Thanksgiving is just around the weekend, and many poor souls out there have been turned from sweet potatoes (or improperly converted) by the old marshmallow-covered standby of Novembers past. While it may have its charms, there is a place to balance between the cloyingly sweet traditional preparation of sweet potatoes, and the just-the-right-touch of sweet and salty coming together in good mashed sweet potatoes. As versatile as any regular potato, sweet potatoes can be mandolined and laid out in a delicious gratin, sliced into medallions and sauteed or fried, roasted into sweet potato fries or tossed cold into a salad, and mixed with a wide variety of sweet and savory additions ranging from maple syrup to bacon. They go extremely well with steak, sausage, chicken, pork, and, of course, turkey.
So, when I was strolling through the USq. Farmer’s Market on Wednesday, and realized I had yet to eat sweet potatoes this season, I had no choice but to grab some. Luckily for me, at the stand I happened to pick up the potatoes (an idiot for not remembering the name), they happened to have, hiding behind the sign for some other vegetable, a small handfull of beautiful, purply asian eggplant, what I’m sure was the last of the season (southern NJ can, I guess, crank them out after the rest of the Northeast is done). Knowing it might be six months before I tasted eggplant again, I was again left with no choice. Some delicious, thick-cut pork chops from Los Paisanos (Smith St. @ Bergen) were an obvious accompaniment, especially at $4.50 a pound. We had leftovers for sandwiches the next day.
For the Pork:
1/4 c salt
2 crushed garlic cloves
1 tsp fennel seed
Water to cover
Two, 3/4-lb. thick-cut loin chops
Flour for breading
1 sprig rosemary
Salt, Pepper, Chili Powder
For the Sweet Potatoes:
6 medium-sized sweet potatoes, peeled and cubed
2 sprigs thyme
1/2 c hot milk
2 tbsp butter
Splash of maple syrup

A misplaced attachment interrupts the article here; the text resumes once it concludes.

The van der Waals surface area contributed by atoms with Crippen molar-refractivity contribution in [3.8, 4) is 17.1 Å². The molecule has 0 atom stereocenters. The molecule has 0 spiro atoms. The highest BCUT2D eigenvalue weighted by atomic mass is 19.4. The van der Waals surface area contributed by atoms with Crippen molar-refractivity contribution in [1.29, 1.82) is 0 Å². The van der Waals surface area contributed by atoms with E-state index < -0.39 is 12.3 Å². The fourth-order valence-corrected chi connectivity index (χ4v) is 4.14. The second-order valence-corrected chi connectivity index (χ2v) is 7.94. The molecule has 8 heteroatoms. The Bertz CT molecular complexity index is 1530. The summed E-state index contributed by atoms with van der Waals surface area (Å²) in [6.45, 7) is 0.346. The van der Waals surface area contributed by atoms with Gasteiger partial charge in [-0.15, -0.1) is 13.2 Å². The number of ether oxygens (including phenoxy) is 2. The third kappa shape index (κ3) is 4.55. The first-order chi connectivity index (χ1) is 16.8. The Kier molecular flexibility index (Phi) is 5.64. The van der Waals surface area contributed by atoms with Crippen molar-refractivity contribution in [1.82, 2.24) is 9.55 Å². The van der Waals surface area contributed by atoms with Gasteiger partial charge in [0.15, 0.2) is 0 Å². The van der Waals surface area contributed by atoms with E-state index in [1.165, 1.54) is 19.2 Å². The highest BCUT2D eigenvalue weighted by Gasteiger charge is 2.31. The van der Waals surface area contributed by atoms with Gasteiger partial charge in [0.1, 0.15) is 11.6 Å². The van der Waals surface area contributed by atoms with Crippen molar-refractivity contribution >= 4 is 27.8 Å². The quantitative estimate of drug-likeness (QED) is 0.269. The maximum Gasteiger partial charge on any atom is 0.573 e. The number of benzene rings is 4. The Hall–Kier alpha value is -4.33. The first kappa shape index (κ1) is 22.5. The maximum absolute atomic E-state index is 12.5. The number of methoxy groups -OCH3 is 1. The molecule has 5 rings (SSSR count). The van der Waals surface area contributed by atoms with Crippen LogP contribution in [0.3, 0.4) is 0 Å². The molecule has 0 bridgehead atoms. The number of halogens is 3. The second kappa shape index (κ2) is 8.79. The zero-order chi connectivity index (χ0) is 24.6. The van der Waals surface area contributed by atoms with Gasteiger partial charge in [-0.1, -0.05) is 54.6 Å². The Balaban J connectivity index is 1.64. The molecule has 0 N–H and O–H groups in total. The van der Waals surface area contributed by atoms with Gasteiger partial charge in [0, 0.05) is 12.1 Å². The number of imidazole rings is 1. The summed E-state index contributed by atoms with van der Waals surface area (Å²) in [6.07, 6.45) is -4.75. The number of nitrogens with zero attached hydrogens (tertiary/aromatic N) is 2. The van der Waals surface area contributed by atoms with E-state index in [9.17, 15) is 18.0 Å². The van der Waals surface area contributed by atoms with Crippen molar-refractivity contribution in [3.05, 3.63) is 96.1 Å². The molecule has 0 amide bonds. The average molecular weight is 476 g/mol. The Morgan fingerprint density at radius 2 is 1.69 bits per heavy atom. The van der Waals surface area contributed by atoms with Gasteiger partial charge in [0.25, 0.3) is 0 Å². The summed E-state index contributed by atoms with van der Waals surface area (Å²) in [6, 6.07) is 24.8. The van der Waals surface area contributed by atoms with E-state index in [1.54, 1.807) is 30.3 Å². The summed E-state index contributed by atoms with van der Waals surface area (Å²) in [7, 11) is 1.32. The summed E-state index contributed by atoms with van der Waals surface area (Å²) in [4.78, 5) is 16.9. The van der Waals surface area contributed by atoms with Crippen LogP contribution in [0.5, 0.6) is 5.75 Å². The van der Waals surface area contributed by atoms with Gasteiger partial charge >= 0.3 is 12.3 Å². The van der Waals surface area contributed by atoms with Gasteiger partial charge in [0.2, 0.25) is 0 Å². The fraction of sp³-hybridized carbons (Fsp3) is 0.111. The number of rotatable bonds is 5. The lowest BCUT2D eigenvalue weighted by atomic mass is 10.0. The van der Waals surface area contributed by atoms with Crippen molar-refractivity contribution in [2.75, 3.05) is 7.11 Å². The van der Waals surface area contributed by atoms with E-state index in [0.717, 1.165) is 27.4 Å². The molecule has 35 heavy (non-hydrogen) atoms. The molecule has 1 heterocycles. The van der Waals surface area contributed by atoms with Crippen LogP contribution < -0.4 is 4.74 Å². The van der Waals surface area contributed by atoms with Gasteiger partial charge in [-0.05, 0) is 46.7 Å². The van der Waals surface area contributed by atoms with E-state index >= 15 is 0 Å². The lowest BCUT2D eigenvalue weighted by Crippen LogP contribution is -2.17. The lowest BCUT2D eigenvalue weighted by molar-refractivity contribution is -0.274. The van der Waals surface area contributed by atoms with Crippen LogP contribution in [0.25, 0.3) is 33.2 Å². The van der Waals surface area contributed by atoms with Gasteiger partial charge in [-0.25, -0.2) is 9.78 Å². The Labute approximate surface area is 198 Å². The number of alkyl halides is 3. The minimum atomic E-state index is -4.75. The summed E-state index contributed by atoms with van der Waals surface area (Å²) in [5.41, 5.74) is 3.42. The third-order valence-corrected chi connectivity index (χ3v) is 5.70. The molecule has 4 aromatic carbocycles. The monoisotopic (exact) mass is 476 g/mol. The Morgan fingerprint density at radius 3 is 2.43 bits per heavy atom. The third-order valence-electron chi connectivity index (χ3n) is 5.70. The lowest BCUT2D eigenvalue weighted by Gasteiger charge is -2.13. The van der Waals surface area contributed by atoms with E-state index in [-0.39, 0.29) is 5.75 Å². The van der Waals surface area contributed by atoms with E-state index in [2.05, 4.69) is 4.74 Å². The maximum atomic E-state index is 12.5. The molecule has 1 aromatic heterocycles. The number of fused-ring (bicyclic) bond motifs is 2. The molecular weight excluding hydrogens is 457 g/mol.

Salt, Pepper to taste
For the Eggplant
4 medium-sized purple eggplant, cut in half lengthwise then into 1/4 inch thick semi-circles
1 sprig rosemary
Olive Oil, Salt, Pepper
Pork: Brine the pork chops in the salt, water, garlic, and fennel seed mixture for up to 24 hours. I got home at 5, we ate dinner around 8:30, so I only had them in there for a few hours and they turned out great. Remove, pat dry, and season with salt, pepper, and chili powder. Dredge in flour, then cook in a large saute pan on medium-low heat, so as not to burn the flour, but to brown the pork nicely. Flip occasionally, and cook until the pork is cooked through, adding the rosemary sprigs halfway through (remove before eating) but do not overcook (the pork will dry out easily). A little pink is okay.
Potatoes: As the pork brines (maybe 1/2 hour before you’re planning on eating), boil the sweet potatoes with a little thyme as for regular mashed potatoes until you can pierce straight through them with a fork. Drain, return to pot, and, using your choice of equipment (Potato Ricer, Beater, Potato Masher, slotted spoon/fork if you’re us) beat until smooth, adding the milk, butter, syrup, and seasoning to taste. You can obviously make these potatoes more or less _________ (salty, buttery, sweet, creamy) by increasing or decreasing any of the quantities given.
Eggplant: This is one of the easiest and tastiest ways I know to prepare eggplant. Slice the eggplant into their little half-moons. Get some oil quite hot in a saute pan and lay the eggplant in (don’t crowd), tossing a couple times to coat evenly with oil. They will take a lot of oil, but be careful, you don’t want them to come out drenched and greasy. At a point, the pan may seem dry, but as they cook they will release some liquid and be alright. After tossing to coat, make sure that all of the eggplant are laying broad-cut-side down. Brown nicely for a minute or two, then turn each of the eggplant over (I do it individually with tongs) and brown the other side as well, adding the rosemary. Cook in batches until done (we have a medium-sized pan and this only took me two turns).
To Finish: Slice pork (after letting it rest!) and plate either family-style or individually with some of the goods. Serve with bread and wine, naturally.